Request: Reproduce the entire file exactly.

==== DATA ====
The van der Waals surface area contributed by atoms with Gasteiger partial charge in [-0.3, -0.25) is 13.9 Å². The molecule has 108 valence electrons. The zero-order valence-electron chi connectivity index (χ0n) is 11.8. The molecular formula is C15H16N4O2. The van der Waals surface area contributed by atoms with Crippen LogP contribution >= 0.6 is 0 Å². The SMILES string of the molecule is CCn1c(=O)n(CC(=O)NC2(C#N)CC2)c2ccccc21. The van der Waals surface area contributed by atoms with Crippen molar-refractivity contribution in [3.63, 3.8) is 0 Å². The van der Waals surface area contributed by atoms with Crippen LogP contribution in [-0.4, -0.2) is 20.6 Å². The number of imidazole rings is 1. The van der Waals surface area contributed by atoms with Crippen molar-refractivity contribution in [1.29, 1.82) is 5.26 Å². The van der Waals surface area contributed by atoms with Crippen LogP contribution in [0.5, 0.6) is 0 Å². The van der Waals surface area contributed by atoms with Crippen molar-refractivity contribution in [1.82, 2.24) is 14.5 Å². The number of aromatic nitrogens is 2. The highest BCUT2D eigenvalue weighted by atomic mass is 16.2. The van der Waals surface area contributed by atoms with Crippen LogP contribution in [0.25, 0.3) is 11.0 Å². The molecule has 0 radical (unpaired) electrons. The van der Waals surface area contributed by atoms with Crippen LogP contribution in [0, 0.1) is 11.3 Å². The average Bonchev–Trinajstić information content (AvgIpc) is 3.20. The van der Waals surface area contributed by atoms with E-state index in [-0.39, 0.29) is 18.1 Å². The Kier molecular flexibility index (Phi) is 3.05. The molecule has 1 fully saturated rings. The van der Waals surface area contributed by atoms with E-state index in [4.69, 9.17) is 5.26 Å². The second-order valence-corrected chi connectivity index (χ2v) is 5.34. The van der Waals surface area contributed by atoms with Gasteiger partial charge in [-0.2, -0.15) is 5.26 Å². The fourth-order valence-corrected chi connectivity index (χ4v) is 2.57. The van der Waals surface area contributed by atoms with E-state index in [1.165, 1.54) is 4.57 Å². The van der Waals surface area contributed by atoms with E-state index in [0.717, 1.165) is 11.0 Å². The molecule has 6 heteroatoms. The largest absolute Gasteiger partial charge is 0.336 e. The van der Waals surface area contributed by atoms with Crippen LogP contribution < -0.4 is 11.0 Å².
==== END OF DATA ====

The van der Waals surface area contributed by atoms with Gasteiger partial charge in [-0.3, -0.25) is 13.9 Å². The molecule has 108 valence electrons. The zero-order valence-electron chi connectivity index (χ0n) is 11.8. The molecular formula is C15H16N4O2. The van der Waals surface area contributed by atoms with Crippen LogP contribution >= 0.6 is 0 Å². The SMILES string of the molecule is CCn1c(=O)n(CC(=O)NC2(C#N)CC2)c2ccccc21. The van der Waals surface area contributed by atoms with Crippen molar-refractivity contribution in [3.63, 3.8) is 0 Å². The van der Waals surface area contributed by atoms with Crippen LogP contribution in [-0.4, -0.2) is 20.6 Å². The number of imidazole rings is 1. The van der Waals surface area contributed by atoms with Crippen molar-refractivity contribution in [1.29, 1.82) is 5.26 Å². The van der Waals surface area contributed by atoms with Crippen LogP contribution in [0.5, 0.6) is 0 Å². The van der Waals surface area contributed by atoms with Crippen molar-refractivity contribution in [1.82, 2.24) is 14.5 Å². The number of aromatic nitrogens is 2. The highest BCUT2D eigenvalue weighted by atomic mass is 16.2. The van der Waals surface area contributed by atoms with Crippen LogP contribution in [0.25, 0.3) is 11.0 Å². The molecule has 0 radical (unpaired) electrons. The van der Waals surface area contributed by atoms with Crippen LogP contribution in [0, 0.1) is 11.3 Å². The average Bonchev–Trinajstić information content (AvgIpc) is 3.20. The van der Waals surface area contributed by atoms with E-state index in [-0.39, 0.29) is 18.1 Å². The Kier molecular flexibility index (Phi) is 3.05. The molecule has 1 fully saturated rings. The van der Waals surface area contributed by atoms with E-state index in [4.69, 9.17) is 5.26 Å². The second-order valence-corrected chi connectivity index (χ2v) is 5.34. The van der Waals surface area contributed by atoms with Gasteiger partial charge in [-0.2, -0.15) is 5.26 Å². The fourth-order valence-corrected chi connectivity index (χ4v) is 2.57. The van der Waals surface area contributed by atoms with E-state index in [1.165, 1.54) is 4.57 Å². The van der Waals surface area contributed by atoms with E-state index in [0.717, 1.165) is 11.0 Å². The molecule has 6 heteroatoms. The largest absolute Gasteiger partial charge is 0.336 e. The van der Waals surface area contributed by atoms with Crippen LogP contribution < -0.4 is 11.0 Å².